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Invisible Man Essay: Invisible Man’s Emergence

Invisible Man’s Emergence

During the epilogue of Invisible Man, the narrator’s invisibility “placed [him] in a hole” (Ellison 572). This leads the reader to ask questions. Why did the narrator descend underground? Will he ever emerge? By examining his reasons for going underground, comparing and contrasting his emergence versus his staying below, why he would want to emerge, and the importance of social responsibility, one will see that Invisible Man will clearly emerge (Parker ).

Before one can determine whether or not the narrator will emerge from his proverbial hole, he must asses Invisible Man’s reasons for going underground (Parker ). The literal reason for his initial descent was to escape two white men chasing after him. It is at this point that he says, “I felt myself plunge down, down; a long drop that ended upon a load of coal… and I lay in the black dark upon the black coal no longer running” (Ellison 565).

If the reader then thinks back to the prologue, where Invisible Man introduces his living quarters, he sees some irony. During the prologue Invisible Man says, I doubt if there is a brighter spot in all New York…In my hole in the basement there are exactly 1,369 lights, I’ve wired the entire ceiling, every inch of it (Ellison 6-7).

This extreme lighting contrasts with the darkness and blackness that is shown in the hole that he falls into. According to one critic, the brightness connotes an optimistic viewpoint that is new to Invisible Man (Parker ).

He believed that “[his invisibility] placed [him] in a hole- or showed [him] the the [he] was in” (Ellison 572). He remained in the cellar to get away from “it all” (Ellison 573), and to contemplate his life and his grandfather’s words- to po…

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…ng] the foul air out” (Ellison 581). It is here that he wants to put his past behind him and move forward. He says:

I’m shaking off the old skin and and I’ll leave it here in the hole. I’m coming out, no less invisible without it, but coming out nevertheless. And i suppose it’s damn well time (Ellison 581).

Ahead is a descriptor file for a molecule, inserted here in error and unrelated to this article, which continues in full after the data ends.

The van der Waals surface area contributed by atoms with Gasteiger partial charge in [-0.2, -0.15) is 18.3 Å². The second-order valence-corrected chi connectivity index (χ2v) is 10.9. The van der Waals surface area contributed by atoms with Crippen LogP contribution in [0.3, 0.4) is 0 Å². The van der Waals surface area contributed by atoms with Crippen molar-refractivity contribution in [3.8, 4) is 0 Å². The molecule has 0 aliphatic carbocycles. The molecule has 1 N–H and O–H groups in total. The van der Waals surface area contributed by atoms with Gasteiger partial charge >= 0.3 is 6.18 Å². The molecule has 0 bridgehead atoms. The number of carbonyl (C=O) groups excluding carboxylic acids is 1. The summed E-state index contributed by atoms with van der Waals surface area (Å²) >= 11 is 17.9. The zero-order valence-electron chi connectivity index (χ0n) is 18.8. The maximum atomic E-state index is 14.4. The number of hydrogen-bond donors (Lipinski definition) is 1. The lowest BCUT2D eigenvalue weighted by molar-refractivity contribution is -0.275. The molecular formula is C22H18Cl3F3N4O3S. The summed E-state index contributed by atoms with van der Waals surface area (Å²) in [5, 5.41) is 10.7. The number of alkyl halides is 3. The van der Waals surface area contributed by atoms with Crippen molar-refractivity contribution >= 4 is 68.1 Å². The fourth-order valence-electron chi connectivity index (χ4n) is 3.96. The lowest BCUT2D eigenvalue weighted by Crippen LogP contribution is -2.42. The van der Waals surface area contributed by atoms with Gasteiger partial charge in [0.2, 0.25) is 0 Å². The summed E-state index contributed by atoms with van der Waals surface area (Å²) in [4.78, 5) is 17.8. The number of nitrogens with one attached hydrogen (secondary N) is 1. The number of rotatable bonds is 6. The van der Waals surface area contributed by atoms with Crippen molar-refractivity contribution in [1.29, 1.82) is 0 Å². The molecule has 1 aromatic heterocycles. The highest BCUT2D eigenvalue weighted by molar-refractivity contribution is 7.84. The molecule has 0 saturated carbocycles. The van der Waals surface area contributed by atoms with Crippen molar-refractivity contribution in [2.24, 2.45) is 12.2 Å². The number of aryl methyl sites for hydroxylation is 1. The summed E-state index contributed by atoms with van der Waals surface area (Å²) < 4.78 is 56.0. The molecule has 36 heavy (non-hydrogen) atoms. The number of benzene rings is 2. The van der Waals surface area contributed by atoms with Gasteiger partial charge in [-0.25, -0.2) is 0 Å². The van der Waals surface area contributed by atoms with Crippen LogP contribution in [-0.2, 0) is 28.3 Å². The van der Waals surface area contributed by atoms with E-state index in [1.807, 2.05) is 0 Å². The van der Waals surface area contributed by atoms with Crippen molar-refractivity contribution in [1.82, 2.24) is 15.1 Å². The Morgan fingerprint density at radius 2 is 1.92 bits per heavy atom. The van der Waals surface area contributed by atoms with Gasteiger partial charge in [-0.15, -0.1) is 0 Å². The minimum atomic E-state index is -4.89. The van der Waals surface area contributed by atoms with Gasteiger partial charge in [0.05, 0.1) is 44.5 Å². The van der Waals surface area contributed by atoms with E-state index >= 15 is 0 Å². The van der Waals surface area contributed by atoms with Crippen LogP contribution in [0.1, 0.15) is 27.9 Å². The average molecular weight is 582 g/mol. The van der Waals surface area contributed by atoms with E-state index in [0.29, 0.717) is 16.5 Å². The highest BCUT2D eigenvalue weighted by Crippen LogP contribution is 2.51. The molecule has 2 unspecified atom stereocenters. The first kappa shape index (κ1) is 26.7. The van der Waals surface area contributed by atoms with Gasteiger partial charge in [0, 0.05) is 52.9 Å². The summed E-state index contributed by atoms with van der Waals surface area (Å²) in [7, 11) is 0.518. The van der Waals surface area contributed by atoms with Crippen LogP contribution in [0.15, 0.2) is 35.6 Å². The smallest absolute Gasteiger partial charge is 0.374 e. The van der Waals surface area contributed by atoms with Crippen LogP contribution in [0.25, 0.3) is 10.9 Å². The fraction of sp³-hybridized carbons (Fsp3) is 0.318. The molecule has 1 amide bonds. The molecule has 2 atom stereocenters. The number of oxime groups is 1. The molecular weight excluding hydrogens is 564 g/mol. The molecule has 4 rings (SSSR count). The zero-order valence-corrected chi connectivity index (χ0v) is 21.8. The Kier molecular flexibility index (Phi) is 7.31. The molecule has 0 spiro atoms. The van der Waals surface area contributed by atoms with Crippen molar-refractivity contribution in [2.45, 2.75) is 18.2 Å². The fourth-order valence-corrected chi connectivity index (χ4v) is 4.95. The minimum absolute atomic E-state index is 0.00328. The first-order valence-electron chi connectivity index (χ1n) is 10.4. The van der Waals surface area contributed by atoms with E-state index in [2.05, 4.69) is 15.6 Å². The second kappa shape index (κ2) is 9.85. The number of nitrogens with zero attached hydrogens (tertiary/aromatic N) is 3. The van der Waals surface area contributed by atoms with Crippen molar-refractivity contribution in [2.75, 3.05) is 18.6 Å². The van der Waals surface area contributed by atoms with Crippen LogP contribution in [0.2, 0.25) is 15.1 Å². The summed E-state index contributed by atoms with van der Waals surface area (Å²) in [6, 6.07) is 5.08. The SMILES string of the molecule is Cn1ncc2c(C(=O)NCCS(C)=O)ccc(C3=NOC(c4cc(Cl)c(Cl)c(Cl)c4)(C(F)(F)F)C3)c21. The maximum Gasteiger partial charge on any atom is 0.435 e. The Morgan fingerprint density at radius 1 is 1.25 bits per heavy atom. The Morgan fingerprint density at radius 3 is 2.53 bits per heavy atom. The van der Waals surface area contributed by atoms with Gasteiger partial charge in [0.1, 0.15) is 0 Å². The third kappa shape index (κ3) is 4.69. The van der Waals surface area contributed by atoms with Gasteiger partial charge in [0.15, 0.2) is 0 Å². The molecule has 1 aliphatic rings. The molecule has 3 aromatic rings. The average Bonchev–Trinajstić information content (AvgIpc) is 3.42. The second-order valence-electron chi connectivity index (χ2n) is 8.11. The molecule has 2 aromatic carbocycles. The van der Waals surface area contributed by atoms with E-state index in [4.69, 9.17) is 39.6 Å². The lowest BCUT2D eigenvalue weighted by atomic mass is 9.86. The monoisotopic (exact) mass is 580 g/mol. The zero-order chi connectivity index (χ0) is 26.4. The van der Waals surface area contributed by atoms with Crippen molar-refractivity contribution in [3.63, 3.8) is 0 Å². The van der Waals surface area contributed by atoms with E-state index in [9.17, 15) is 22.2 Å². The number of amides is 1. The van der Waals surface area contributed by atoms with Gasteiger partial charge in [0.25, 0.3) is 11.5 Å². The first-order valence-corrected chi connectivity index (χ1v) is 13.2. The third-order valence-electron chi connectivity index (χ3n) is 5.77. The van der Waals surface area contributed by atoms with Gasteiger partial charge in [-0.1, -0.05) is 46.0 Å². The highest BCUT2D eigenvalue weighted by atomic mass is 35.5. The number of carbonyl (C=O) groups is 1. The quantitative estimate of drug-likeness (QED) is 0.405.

Works Cited and Consulted

Bellow, Saul. “Man Underground” Review of Ralph Ellison’s Invisible Man. Commentary. June 1952. 1st December 2001

Available: /50s/bellow-on-ellison.html

Ellison, Ralph. Invisible Man. New York: The Modern Library, 1994.

O’Meally, Robert, ed. New Essays on Invisible Man. Cambridge; New York: Cambridge University Press, 1988.

Parker, Robert Dale “Black Identity and the Marketplace of Masculinity” 30 January 2002 Available: Parker/50s/ellison.htm

Shakespeare’s Macbeth does not Follow Aristotle’s Standards for a Tragedy

Macbeth does not Follow Aristotle’s Standards for a Tragedy

There have been many great tragic authors throughout history: Aeschylus, Euripides, and Sophocles from ancient Greece; Corneille and Hugo from France; Grillparzer and Schiller from Germany; and Marlowe, Webster, and Shakespeare from England. From this long list of men, Shakespeare is the most commonly known. Many Shakespearean critics agree that Romeo and Juliet and Hamlet are great tragedies. Many critics also claim that Macbeth is a tragedy, but if one follows Aristotle’s standards for a tragedy, Macbeth would not be a tragedy

To really determine if Macbeth is a tragedy according to Aristotle, one must first look at his guidelines. The majority of Aristotle’s standards relate to the downfall of the central character. To set the character up for a downfall, Aristotle thought he or she should be of the middle class. This was because he felt the poor had nothing to lose. He also felt the downfall should be caused by a fatal flaw. Another characteristic Aristotle believed was important, was a conflict between the central character and a close friend or relative. According to him, the main character should also have an enlightenment at the moment of his or her downfall. Aristotle also believed that the feelings of pity and fear should be felt by the audience during the play. He thought that these feelings would lead to a catharsis, or release of emotions. Although most of Aristotle’s characteristics of a tragedy had to do with the downfall, he had two that did not. First, he thought the central character should not be totally good or evil. This was based on the belief that the ruin of a totally good character would be too painful, and the ruin of a totally bad char…

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… not even thank is wife for the plan that made him king. Due to Malcolm’s final speech, the reader is left with positive, not negative feelings.

Overall Macbeth is not a tragedy according the Aristotle’s standards. Macbeth’s downfall does follow the guidelines: he has something to lose, he has a downfall, and he has conflicts with his friends and relatives during his downfall. But, the heart of the play, which is the emotions created, just do not follow Aristotle’s standards. The reader should feel pity, and grieve. Yet, there is no reason to feel this way because Macbeth is all evil, and in the end, the “good guy” is restored to power. Shakespeare put forth good effort in trying to make Macbeth a tragedy, but he came up too short.

Works Cited:

Shakespeare, William. “Macbeth.” The Complete Works of Shakespeare. Ed. David Bevington. New York: Longman, 1997.

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